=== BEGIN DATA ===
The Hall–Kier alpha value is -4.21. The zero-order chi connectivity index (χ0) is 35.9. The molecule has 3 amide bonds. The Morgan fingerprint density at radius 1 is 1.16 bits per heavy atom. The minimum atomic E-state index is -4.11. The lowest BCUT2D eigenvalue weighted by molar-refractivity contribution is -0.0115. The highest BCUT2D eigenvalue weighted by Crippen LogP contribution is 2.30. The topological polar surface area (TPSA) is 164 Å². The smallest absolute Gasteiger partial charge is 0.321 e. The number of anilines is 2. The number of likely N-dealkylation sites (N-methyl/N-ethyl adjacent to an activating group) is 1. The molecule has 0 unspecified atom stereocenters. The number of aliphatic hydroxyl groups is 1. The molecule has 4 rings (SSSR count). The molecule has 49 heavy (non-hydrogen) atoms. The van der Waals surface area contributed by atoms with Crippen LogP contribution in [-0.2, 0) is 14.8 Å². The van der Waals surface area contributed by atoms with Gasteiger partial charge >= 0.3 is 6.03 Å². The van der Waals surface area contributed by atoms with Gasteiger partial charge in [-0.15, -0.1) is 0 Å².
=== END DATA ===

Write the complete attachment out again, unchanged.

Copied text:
The Hall–Kier alpha value is -4.21. The zero-order chi connectivity index (χ0) is 35.9. The molecule has 3 amide bonds. The Morgan fingerprint density at radius 1 is 1.16 bits per heavy atom. The minimum atomic E-state index is -4.11. The lowest BCUT2D eigenvalue weighted by molar-refractivity contribution is -0.0115. The highest BCUT2D eigenvalue weighted by Crippen LogP contribution is 2.30. The topological polar surface area (TPSA) is 164 Å². The smallest absolute Gasteiger partial charge is 0.321 e. The number of anilines is 2. The number of likely N-dealkylation sites (N-methyl/N-ethyl adjacent to an activating group) is 1. The molecule has 0 unspecified atom stereocenters. The number of aliphatic hydroxyl groups is 1. The molecule has 4 rings (SSSR count). The molecule has 49 heavy (non-hydrogen) atoms. The van der Waals surface area contributed by atoms with Crippen LogP contribution in [-0.2, 0) is 14.8 Å². The van der Waals surface area contributed by atoms with Gasteiger partial charge >= 0.3 is 6.03 Å². The van der Waals surface area contributed by atoms with Gasteiger partial charge in [-0.15, -0.1) is 0 Å².